Ythan Challenge race report – by Vik Lomax

The Ythan Challenge is a becoming a bit of an annual pilgrimage up north every June and is one of those races you should try at least once in your life. It’s essentially a 11-12k off-road race crossed with a very muddy obstacle course. It appeared on the Adventure Show a few years back and Dermot and I have been going along ever since. I’ve managed a few second places but had never won it so I intended to go up and do my best to rectify that this year!

It never rains on Ythan Challenge day and the torrential rain on the Sunday morning when we woke up at our friends’ house was a bit of a surprise (and quite annoying given that most of the country was basking in a heat wave!). But it wasn’t as much of a surprise as getting to registration and finding that my name wasn’t on the list! Fortunately I had my email confirmation of entry and a nice lady who believed me anyway and gave me a new number. Phew!

The race is split into three waves based on predicted finish time to avoid any congestion on the route. After a bit of a warm up and chance to check out the obstacles planned for the last 400 metres (a tunnel, rope net and hay bales to climb) we were lined up and ready to go. Two other women stepped forward to near the front of the pack and I had a quick check to see if I recognised any of them. I didn’t and the winners from the last few years didn’t seem to be there which was good news for my pot hunting plans.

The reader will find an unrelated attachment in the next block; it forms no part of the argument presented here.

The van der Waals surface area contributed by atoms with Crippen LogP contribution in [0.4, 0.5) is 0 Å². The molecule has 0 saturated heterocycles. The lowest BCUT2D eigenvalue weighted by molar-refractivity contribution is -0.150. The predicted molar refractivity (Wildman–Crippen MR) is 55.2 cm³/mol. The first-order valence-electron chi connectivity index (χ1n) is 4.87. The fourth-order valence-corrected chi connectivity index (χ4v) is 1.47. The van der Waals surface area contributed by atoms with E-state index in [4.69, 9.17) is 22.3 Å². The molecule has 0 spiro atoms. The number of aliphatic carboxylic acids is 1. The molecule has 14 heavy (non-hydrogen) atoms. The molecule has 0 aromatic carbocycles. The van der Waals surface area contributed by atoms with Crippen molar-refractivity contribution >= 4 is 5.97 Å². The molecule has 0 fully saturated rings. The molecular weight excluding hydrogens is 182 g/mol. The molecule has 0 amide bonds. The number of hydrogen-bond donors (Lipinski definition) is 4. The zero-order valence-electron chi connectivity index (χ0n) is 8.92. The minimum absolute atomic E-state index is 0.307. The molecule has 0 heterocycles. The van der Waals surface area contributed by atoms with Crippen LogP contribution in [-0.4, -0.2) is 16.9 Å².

As we set off, one of the lady runners pelted off at great speed and was alongside Dermot as we went around a playing field and headed onto the river bank. If she was alongside Dermot she was either a far better runner than me or going too fast so I didn’t panic and stuck to my plan to go at a steady pace on the fairly flat first 3k and save something in the tank for the tough section.

After 1k I started to pick people off and was gaining on the first lady and, after sticking behind her for a few strides to suss out if she was fading or might stick with me, I pushed ahead. My only goal now was to maintain my position and put a bit of distance between me and any other women as I didn’t want it to come down to a sprint finish in the final 400m as clearing obstacles on tired legs and sprinting isn’t fun!

After some meandering along the river, we headed up and over a bridge and onto the first muddy slope. But the real obstacles came at 4k  in the wooded section. I was still moving up the pack nicely as we entered the woods and the obstacles started with a few logs to leap followed by a drop down to the river bank. I knew the next bit was the hardest –  every year the obstacles change slightly but it always involves clambering up a very steep muddy hill and back down again twice with hay bales to clear at the very top when you’ve no energy and no chance of a run up.

The slope was slippier than usual this year with the rain and I was glad I’d opted for trail shoes. At the top I went for a sideways roll over the hay bales and committed to the jump just before I spotted a swarm of wasps coming out of the hay obviously more than a bit peeved at their home getting so rudely disturbed by these runners. It felt like getting an electrical shock as they stung all over my face and neck which was made even more fun by then getting my legs stung by nettles as I tried not to fall on my backside on the steep downhill straight after.